For the main course was the real reason I had brought Texas to Palena: the chicken. I've written about it before, but the chicken at Palena is superlative, Asian spices with meat that just melts in your mouth. The perfect balance between fatty and lean, with a lovely unctuous flavor. Again, superlative.

The Verdict


Great, just great food, no matter which side you sit in.

Food Rating: **** 1/2
(out of 5)

Monday, March 26, 2012

Monday Munchies: Shophouse

Plaudits: None
Neighborhood: Dupont Circle

The Vibe

Unlike most things, Shophouse is actually exclusive to DC; Chipotle chose our fair city for their new restaurant, taking their approach to burritos and grafting it onto Asian food. The space is a long room with a square C shape, wooden floors and wooden-slatted walls and wooden tables. Like its neighbor BGR, there's a booth in the window and the food counter in the back.

The Food


Unlike Chipotle's five options, Shophouse has two: noodles and banh mi. But the process is the same: pick a preparation, pick a meat, pick what you put on top of it, mix it all together. On this trip, I got a banh mi with pork and chicken meatballs, topped with papaya slaw, peanuts, and an herb salad. Yes, I've criticized other banh mi for using meat that's untraditional, but innovation can be forgiven if everything is done well. In this case, the meatballs were pretty good and the the papaya slaw was nice and bright, with a sweet citrus tang to it. The whole thing was actually a pretty decent bite for a grab-and-go sort of place, and lightyears beyond other grab-and-go banh mis. The bread could've been a little more crusty, but otherwise good.

The Verdict


A little heat to some things, but otherwise a good quick bite.

Food Rating: ***
(out of 5)
Date Rating: 2.5 Hearts (out of 5)
Dress Code:
Casual
Bar Rating:
N/A
Vibe:
Chatty
Cost:
$
(out of 5) (less than $25 for two)


ShopHouse Southeast Asian Kitchen on Urbanspoon

Thursday, March 22, 2012

Brasserie Beck, Part Deux

This part deux features Official Friends of DCWD Glory Sunshine and Punkin, who were in town for Punkin’s birthday. So Official Girlfriend of DCWD Texas, Official Friend of DCWD Rajistan, and I decided to take them out to a place we know he’d love: Brasserie Beck.

The Food


The main draws of Brasserie Beck was the Belgian beer and the mussels. So the first thing he ordered there was a large order of the wild mushroom mussels, with bacon and truffle cream; Rajistan ordered a small pot. Here's a tip: the small order of mussels isn't that dramatically smaller than the large, so if you don't care about fries, the small order is probably the better value. Myself, I had the white wine version (roasted garlic, parsley, cream), while Texas had the red Thai curry. Sunshine was the only one to skip the mussels altogether, and went with steak frites.

The mussels were all good, hitting all sorts of great notes, from the heat of the curry, to the creaminess of the white wine, to the flavor contrasts of the wild mushroom. I've said it before, but it's worth repeating: it's the little things about Brasserie Beck that make it cool: the fact they refill your bread so you can soak it in the broth, the flavored mayos they bring with the frites. All in all, a great time.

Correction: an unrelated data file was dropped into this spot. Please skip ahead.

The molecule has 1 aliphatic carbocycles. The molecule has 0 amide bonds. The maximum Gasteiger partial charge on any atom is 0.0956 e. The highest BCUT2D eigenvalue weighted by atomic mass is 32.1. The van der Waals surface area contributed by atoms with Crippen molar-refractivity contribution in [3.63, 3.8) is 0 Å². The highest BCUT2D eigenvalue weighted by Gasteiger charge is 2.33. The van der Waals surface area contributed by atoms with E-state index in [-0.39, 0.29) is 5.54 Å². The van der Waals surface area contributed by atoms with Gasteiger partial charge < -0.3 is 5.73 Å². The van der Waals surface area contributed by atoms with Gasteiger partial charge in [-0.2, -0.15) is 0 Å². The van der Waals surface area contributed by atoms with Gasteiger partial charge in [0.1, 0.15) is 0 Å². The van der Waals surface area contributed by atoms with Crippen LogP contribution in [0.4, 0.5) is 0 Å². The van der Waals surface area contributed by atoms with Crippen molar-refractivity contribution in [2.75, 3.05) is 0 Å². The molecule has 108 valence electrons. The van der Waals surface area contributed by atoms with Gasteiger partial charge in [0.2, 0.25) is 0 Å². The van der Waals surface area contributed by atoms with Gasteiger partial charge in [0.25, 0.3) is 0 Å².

The new part for us was the dessert, which I honestly can't recall: I had a bread pudding, and Texas and Punkin definitely had something that had wanton use of the word chocolate. In any event, I do remember liking the desserts.

The Verdict


Solid mussels.

Food Rating: ****
(out of 5)

Tuesday, March 20, 2012

Elisir

Plaudits: None
Neighborhood: Downtown, Penn Quarter

The Setup


Official Girlfriend of DCWD Texas and I were in the area and were searching for a dinner spot before meeting up with friends later. So with the four-month old Elisir right in the center of that zone, we had to try it out.

The Vibe

Elisir is Enzo Fargione's return to cooking, after his sudden and surprising ouster at Teatro Goldoni. On all levels, my good meal there was totally a credit to Chef Fargione's bubbles; the restaurant's disastrous and sudden downfall into its current silly trendy Teatro state is entirely due to his eviction. Luckily, this gave him an opportunity to restart, and what a lovely place it is. A theme of bubbles abounds, from the windows to the walls. The first part is a small bar with a few high bar tables, then two dining rooms, a small side one at first to the right full of fours which is lower lit and more brown; and the main one which is bright in red and orange (save of course, for the giant wall of bubble wallpaper). The seating in this section consists of a half booth row; otherwise it's basically all fours. The really cool part of the room is the flat screen TVs that are mounted every so often; they depict a live feed from a camera over top of the counter of the open kitchen, specifically the section where chef finishes the dishes before placing them on the counter. This is not only a cool part to watch, but it also serves as an early warning system for when your dishes are on their way. They are interesting yet unobtrusive.